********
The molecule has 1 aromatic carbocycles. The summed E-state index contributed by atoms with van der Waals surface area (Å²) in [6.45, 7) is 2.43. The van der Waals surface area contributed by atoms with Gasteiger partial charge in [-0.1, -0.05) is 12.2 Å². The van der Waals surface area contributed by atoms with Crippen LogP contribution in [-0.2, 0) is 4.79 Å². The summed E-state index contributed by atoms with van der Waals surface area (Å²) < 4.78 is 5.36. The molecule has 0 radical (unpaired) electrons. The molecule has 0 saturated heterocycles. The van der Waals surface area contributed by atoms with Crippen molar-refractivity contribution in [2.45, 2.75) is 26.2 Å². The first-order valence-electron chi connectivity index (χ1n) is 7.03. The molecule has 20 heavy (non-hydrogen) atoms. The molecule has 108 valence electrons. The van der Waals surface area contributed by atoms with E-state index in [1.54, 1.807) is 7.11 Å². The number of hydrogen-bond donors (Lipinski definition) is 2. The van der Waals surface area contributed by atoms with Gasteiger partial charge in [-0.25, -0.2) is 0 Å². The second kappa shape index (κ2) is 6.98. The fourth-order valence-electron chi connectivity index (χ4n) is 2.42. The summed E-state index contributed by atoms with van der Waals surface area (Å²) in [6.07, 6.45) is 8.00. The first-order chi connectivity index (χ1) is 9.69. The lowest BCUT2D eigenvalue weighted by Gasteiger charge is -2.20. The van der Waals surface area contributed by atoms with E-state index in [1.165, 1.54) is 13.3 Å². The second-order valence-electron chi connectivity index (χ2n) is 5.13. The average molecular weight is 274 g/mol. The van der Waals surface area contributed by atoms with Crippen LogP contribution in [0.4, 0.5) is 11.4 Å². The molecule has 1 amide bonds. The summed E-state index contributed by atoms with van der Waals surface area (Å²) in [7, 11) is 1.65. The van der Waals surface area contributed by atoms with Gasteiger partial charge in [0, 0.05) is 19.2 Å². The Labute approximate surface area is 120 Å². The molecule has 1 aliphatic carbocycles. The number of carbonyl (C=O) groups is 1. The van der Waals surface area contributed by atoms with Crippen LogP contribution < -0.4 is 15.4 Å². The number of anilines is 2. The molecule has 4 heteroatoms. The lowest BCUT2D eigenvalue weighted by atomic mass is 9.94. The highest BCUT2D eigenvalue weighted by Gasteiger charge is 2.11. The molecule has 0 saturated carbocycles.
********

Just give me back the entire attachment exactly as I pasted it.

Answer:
The molecule has 1 aromatic carbocycles. The summed E-state index contributed by atoms with van der Waals surface area (Å²) in [6.45, 7) is 2.43. The van der Waals surface area contributed by atoms with Gasteiger partial charge in [-0.1, -0.05) is 12.2 Å². The van der Waals surface area contributed by atoms with Crippen LogP contribution in [-0.2, 0) is 4.79 Å². The summed E-state index contributed by atoms with van der Waals surface area (Å²) < 4.78 is 5.36. The molecule has 0 radical (unpaired) electrons. The molecule has 0 saturated heterocycles. The van der Waals surface area contributed by atoms with Crippen molar-refractivity contribution in [2.45, 2.75) is 26.2 Å². The first-order valence-electron chi connectivity index (χ1n) is 7.03. The molecule has 20 heavy (non-hydrogen) atoms. The molecule has 108 valence electrons. The van der Waals surface area contributed by atoms with E-state index in [1.54, 1.807) is 7.11 Å². The number of hydrogen-bond donors (Lipinski definition) is 2. The van der Waals surface area contributed by atoms with Gasteiger partial charge in [-0.25, -0.2) is 0 Å². The second kappa shape index (κ2) is 6.98. The fourth-order valence-electron chi connectivity index (χ4n) is 2.42. The summed E-state index contributed by atoms with van der Waals surface area (Å²) in [6.07, 6.45) is 8.00. The first-order chi connectivity index (χ1) is 9.69. The lowest BCUT2D eigenvalue weighted by Gasteiger charge is -2.20. The van der Waals surface area contributed by atoms with E-state index in [1.165, 1.54) is 13.3 Å². The second-order valence-electron chi connectivity index (χ2n) is 5.13. The average molecular weight is 274 g/mol. The van der Waals surface area contributed by atoms with Crippen LogP contribution in [0.4, 0.5) is 11.4 Å². The molecule has 1 amide bonds. The summed E-state index contributed by atoms with van der Waals surface area (Å²) in [7, 11) is 1.65. The van der Waals surface area contributed by atoms with Gasteiger partial charge in [0, 0.05) is 19.2 Å². The Labute approximate surface area is 120 Å². The molecule has 1 aliphatic carbocycles. The number of carbonyl (C=O) groups is 1. The van der Waals surface area contributed by atoms with Crippen LogP contribution < -0.4 is 15.4 Å². The number of anilines is 2. The molecule has 4 heteroatoms. The lowest BCUT2D eigenvalue weighted by atomic mass is 9.94. The highest BCUT2D eigenvalue weighted by Gasteiger charge is 2.11. The molecule has 0 saturated carbocycles.